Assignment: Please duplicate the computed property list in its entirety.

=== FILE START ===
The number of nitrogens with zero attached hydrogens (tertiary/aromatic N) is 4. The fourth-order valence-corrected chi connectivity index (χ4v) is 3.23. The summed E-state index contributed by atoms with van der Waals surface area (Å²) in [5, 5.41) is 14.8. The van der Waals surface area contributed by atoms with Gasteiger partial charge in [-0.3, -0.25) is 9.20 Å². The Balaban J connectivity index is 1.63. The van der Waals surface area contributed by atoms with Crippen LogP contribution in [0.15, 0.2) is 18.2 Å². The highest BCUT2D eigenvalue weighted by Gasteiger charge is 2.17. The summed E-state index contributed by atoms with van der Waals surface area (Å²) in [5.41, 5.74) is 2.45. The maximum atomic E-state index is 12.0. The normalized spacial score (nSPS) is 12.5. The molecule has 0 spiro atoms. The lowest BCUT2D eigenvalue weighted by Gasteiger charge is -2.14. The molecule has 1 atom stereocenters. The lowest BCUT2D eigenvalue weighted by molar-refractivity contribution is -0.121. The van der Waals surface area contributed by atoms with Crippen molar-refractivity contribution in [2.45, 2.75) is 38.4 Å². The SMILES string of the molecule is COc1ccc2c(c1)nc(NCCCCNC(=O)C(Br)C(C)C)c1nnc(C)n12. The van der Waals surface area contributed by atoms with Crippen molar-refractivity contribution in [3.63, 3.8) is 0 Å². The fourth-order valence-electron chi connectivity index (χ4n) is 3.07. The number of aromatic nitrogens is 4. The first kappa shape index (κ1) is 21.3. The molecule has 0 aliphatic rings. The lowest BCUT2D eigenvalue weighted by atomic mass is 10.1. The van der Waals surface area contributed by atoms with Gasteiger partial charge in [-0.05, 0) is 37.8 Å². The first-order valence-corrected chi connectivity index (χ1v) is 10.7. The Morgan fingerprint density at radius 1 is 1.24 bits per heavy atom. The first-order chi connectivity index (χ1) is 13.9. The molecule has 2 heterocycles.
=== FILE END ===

The number of nitrogens with zero attached hydrogens (tertiary/aromatic N) is 4. The fourth-order valence-corrected chi connectivity index (χ4v) is 3.23. The summed E-state index contributed by atoms with van der Waals surface area (Å²) in [5, 5.41) is 14.8. The van der Waals surface area contributed by atoms with Gasteiger partial charge in [-0.3, -0.25) is 9.20 Å². The Balaban J connectivity index is 1.63. The van der Waals surface area contributed by atoms with Crippen LogP contribution in [0.15, 0.2) is 18.2 Å². The highest BCUT2D eigenvalue weighted by Gasteiger charge is 2.17. The summed E-state index contributed by atoms with van der Waals surface area (Å²) in [5.41, 5.74) is 2.45. The maximum atomic E-state index is 12.0. The normalized spacial score (nSPS) is 12.5. The molecule has 0 spiro atoms. The lowest BCUT2D eigenvalue weighted by Gasteiger charge is -2.14. The molecule has 1 atom stereocenters. The lowest BCUT2D eigenvalue weighted by molar-refractivity contribution is -0.121. The van der Waals surface area contributed by atoms with Crippen molar-refractivity contribution in [2.45, 2.75) is 38.4 Å². The SMILES string of the molecule is COc1ccc2c(c1)nc(NCCCCNC(=O)C(Br)C(C)C)c1nnc(C)n12. The van der Waals surface area contributed by atoms with Crippen molar-refractivity contribution in [3.63, 3.8) is 0 Å². The fourth-order valence-electron chi connectivity index (χ4n) is 3.07. The number of aromatic nitrogens is 4. The first kappa shape index (κ1) is 21.3. The molecule has 0 aliphatic rings. The lowest BCUT2D eigenvalue weighted by atomic mass is 10.1. The van der Waals surface area contributed by atoms with Gasteiger partial charge in [-0.05, 0) is 37.8 Å². The first-order valence-corrected chi connectivity index (χ1v) is 10.7. The Morgan fingerprint density at radius 1 is 1.24 bits per heavy atom. The first-order chi connectivity index (χ1) is 13.9. The molecule has 2 heterocycles.